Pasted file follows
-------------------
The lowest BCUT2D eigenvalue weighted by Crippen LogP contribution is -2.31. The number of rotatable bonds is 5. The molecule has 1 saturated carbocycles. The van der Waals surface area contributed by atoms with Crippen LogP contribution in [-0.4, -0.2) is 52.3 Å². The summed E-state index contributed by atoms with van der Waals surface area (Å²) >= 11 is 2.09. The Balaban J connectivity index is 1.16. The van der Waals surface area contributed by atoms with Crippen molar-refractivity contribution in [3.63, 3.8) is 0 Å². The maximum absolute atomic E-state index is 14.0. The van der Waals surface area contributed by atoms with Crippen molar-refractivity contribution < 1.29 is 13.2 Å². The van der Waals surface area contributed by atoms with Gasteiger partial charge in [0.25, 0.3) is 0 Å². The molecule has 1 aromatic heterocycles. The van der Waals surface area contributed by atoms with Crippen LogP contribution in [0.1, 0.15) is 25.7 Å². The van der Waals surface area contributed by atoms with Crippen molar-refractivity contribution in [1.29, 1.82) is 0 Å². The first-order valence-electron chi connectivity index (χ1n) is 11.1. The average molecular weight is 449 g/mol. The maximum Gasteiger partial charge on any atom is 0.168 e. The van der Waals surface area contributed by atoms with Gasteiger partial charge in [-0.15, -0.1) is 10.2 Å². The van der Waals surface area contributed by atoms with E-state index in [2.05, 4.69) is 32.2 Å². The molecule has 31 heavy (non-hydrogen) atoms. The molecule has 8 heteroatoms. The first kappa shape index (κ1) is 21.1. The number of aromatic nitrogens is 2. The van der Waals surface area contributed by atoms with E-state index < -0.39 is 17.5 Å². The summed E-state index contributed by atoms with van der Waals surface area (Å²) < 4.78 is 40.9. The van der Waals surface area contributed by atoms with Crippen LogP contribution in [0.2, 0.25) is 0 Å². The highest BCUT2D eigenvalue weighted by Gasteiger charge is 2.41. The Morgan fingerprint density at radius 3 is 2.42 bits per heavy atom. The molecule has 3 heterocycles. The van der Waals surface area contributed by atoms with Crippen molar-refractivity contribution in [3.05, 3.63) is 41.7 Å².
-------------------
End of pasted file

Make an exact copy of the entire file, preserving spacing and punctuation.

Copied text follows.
The lowest BCUT2D eigenvalue weighted by Crippen LogP contribution is -2.31. The number of rotatable bonds is 5. The molecule has 1 saturated carbocycles. The van der Waals surface area contributed by atoms with Crippen LogP contribution in [-0.4, -0.2) is 52.3 Å². The summed E-state index contributed by atoms with van der Waals surface area (Å²) >= 11 is 2.09. The Balaban J connectivity index is 1.16. The van der Waals surface area contributed by atoms with Crippen molar-refractivity contribution in [3.63, 3.8) is 0 Å². The maximum absolute atomic E-state index is 14.0. The van der Waals surface area contributed by atoms with Crippen molar-refractivity contribution < 1.29 is 13.2 Å². The van der Waals surface area contributed by atoms with Gasteiger partial charge in [0.25, 0.3) is 0 Å². The molecule has 1 aromatic heterocycles. The van der Waals surface area contributed by atoms with Crippen LogP contribution in [0.1, 0.15) is 25.7 Å². The van der Waals surface area contributed by atoms with Crippen molar-refractivity contribution in [1.29, 1.82) is 0 Å². The first-order valence-electron chi connectivity index (χ1n) is 11.1. The average molecular weight is 449 g/mol. The maximum Gasteiger partial charge on any atom is 0.168 e. The van der Waals surface area contributed by atoms with Gasteiger partial charge in [-0.15, -0.1) is 10.2 Å². The van der Waals surface area contributed by atoms with E-state index in [2.05, 4.69) is 32.2 Å². The molecule has 31 heavy (non-hydrogen) atoms. The molecule has 8 heteroatoms. The first kappa shape index (κ1) is 21.1. The number of aromatic nitrogens is 2. The van der Waals surface area contributed by atoms with E-state index < -0.39 is 17.5 Å². The summed E-state index contributed by atoms with van der Waals surface area (Å²) < 4.78 is 40.9. The van der Waals surface area contributed by atoms with Crippen LogP contribution in [0.2, 0.25) is 0 Å². The highest BCUT2D eigenvalue weighted by Gasteiger charge is 2.41. The Morgan fingerprint density at radius 3 is 2.42 bits per heavy atom. The molecule has 3 heterocycles. The van der Waals surface area contributed by atoms with Crippen molar-refractivity contribution in [3.05, 3.63) is 41.7 Å².